The Value of Practicing Gratitude
Being thankful just may be the secret to happiness.
Posted November 18, 2017 | Reviewed by Jessica Schrader
Guest blogger: Rita Schiano
Psychological research finds that people's happiness levels are remarkably stable over the long term. A possible explanation comes from studies in the psychology of gratitude. Yes, you read that correctly—being thankful just may be the secret to happiness.
The study* cited that people who were in the gratitude condition felt fully 25% happier—they were more optimistic about the future, they felt better about their lives.
The words "gratitude" and "grace" share a common Latin origin, gratus, meaning "pleasing" or "thankful." When you are in a deep state of gratitude, you may feel the presence of grace. Reflect on this. As we become more mindful of the present moment, we begin to recognize the things around us that we may have taken for granted.
Learning to practice gratitude is one of life's most valuable lessons. As Aristotle taught us, all virtues have value and the virtue of gratitude helps to increase feelings of satisfaction with our lives and keeps us from falling into the excess of a greedy or entitled frame of mind.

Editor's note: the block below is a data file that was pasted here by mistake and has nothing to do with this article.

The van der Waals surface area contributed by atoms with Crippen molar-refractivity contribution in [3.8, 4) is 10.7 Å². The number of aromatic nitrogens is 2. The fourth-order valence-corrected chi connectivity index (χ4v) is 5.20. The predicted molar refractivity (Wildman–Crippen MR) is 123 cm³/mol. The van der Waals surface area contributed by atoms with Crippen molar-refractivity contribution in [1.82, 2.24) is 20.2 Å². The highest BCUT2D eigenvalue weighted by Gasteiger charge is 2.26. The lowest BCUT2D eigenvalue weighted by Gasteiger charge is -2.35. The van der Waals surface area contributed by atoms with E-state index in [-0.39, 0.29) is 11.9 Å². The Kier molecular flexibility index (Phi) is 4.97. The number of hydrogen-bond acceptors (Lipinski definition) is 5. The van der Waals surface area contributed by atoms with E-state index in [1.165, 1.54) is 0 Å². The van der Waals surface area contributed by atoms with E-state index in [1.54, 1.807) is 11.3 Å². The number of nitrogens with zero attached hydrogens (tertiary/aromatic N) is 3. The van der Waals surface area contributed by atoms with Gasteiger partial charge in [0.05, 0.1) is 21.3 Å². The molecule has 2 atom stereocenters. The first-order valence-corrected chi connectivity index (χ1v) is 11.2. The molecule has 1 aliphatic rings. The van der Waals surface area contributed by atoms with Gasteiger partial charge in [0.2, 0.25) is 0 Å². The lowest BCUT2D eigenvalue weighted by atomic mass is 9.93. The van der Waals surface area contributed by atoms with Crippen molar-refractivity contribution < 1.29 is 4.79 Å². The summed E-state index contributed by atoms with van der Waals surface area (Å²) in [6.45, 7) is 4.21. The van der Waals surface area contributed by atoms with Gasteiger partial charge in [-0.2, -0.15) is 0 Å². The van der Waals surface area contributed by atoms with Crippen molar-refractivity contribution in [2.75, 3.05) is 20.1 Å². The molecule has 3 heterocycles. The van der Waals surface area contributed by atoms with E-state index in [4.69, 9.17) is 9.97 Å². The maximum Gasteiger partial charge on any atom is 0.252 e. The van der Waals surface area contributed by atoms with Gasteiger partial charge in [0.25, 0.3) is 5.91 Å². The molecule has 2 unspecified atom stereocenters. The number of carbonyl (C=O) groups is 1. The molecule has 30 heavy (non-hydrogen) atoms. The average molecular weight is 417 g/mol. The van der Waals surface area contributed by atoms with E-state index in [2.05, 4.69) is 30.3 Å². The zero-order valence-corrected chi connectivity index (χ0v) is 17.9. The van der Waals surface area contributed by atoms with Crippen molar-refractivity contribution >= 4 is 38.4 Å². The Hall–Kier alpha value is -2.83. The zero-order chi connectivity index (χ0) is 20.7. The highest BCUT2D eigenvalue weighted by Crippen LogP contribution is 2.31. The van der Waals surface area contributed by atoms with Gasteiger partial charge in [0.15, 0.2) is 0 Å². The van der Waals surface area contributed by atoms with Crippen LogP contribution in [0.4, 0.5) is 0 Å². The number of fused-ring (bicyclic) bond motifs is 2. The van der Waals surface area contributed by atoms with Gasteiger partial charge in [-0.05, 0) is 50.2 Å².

There are many simple, yet powerful ways to practice gratitude on a daily basis.
- Thank, separately, both the cashier and the bagger at the grocery store.
- Send a hand-written thank you note when you receive a gift, however small.
- Make "thank you" a common phrase in your vocabulary.
- Keep a gratitude journal. Each night, write one to three things for which you were grateful during the day.
Have a joyful Thanksgiving, everyone. And remember to live a gracious and flourishing life.
Rita Schiano is a resilience strategist and coach, speaker, and founder of Rita Schiano ~ Live A Flourishing Life. As a personal strategic coach, Rita helps clients focus specifically on their most important goals, interests, challenges, and needs. She is the author of several books, including Live A Flourishing Life, a stress management and resilience-building process workbook; the critically-acclaimed, semi-autobiographical novel Painting The Invisible Man, and Sweet Bitter Love and articles for The Huffington Post/AOL Healthy Living.
Emmons, R. A., & McCullough, M. E. (2003). Counting blessings versus burdens: An experimental investigation of gratitude and subjective well-being in daily life. Journal of Personality and Social Psychology, 84(2), 377-389